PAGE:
Slaughterhouse Cuts Jobs Because There Aren’t Enough Pigs To Kill

Danish Crown has an ambitious strategy for employee support
140 workers will have to seek alternative employment

The global meat processing company, Danish Crown, has been forced to end nightshifts at one location due to insufficient need for 'slaughterers'.

The slaughterhouse in Ringsted, on the Danish island of Zealand, will no longer have a night shift as of June 1.

This will leave 140 of the company's employees without reliable work - although half will have the option to cover vacations until September.

‍The company's CEO says he hopes more pigs will be slaughtered in the future

Hoping for slaughter

Company CEO Søren F. Eriksen explained that more shareholders stopped slaughtering with Danish Crown than anticipated, and that there’s been an increase in export of pigs to Germany and Poland for slaughter.

Danish Crown has grown in recent years, with a two percent increase in business since the October 1, but the figure falls short of the anticipated five percent increase, leaving the company overstaffed.

However, Eriksen said: "We have justified hope that more pigs will be slaughtered, so we may need skilled employees again."

Support package

Despite Danish Crown's treatment of nonhuman animals, it appears that the company wants to provide support for its soon-to-be-dismissed employees.

Pork Production Director, Per Laursen said: "We [will] launch a social plan where each employee is invited to conversation to clarify his and her opportunities, as well as creating a job bank for the employees.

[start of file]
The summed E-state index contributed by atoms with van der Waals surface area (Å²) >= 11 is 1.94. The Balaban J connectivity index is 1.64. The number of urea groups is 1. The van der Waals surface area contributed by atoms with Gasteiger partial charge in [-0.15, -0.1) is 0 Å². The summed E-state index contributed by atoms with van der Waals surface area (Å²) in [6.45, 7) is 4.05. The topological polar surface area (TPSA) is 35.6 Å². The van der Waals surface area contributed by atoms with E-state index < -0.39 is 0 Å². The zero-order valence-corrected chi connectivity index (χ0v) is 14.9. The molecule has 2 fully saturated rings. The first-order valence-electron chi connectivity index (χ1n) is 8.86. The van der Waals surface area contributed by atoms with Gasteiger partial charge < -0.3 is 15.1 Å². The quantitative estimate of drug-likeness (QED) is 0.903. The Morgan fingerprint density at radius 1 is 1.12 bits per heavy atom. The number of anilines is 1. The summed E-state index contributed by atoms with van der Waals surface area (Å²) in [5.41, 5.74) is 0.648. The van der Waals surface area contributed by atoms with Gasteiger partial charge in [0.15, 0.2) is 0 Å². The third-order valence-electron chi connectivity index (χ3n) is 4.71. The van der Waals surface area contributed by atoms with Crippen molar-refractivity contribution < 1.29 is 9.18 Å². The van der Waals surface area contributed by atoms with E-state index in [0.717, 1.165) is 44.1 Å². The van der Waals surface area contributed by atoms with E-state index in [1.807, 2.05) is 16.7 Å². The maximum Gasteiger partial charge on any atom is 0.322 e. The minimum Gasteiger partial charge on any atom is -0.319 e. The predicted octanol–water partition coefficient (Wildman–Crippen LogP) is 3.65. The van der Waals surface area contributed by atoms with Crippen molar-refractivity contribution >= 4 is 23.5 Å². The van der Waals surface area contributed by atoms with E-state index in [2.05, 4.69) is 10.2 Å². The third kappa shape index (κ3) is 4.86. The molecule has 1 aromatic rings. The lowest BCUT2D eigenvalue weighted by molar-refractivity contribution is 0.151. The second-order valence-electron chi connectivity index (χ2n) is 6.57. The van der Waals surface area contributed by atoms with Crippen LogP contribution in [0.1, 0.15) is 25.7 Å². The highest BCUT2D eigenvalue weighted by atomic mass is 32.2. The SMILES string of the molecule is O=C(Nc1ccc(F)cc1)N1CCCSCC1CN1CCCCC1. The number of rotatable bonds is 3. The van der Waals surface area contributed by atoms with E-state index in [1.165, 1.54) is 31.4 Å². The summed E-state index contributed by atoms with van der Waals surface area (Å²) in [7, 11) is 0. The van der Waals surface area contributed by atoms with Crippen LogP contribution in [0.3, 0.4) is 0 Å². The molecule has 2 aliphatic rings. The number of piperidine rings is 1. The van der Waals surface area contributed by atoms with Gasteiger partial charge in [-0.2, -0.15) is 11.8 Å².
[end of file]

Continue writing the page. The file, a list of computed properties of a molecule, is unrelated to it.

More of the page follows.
"Among other things, there will be opportunities for courses and education paid for by Danish Crown."

Disclaimer: The opinions expressed in this article are prepared in the author's capacity and do not necessarily reflect the views and opinions of Plant Based News itself. 

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PBN Contributor:

Emily Court is a passionate ethical vegan from Eastern Canada. She is a Challenge 22 Mentor, Digital Writer, and experienced animal advocate driven by issues of animal liberation and social justice. She studied at Dalhousie University, where her thesis highlighted intercultural and gender relations. She is an established public speaker, writer, and world traveller with a drive to provide a voice to those who might not otherwise have one. You can follow her on Instagram @emily.j.court or on Twitter @_EmilyJCourt_.

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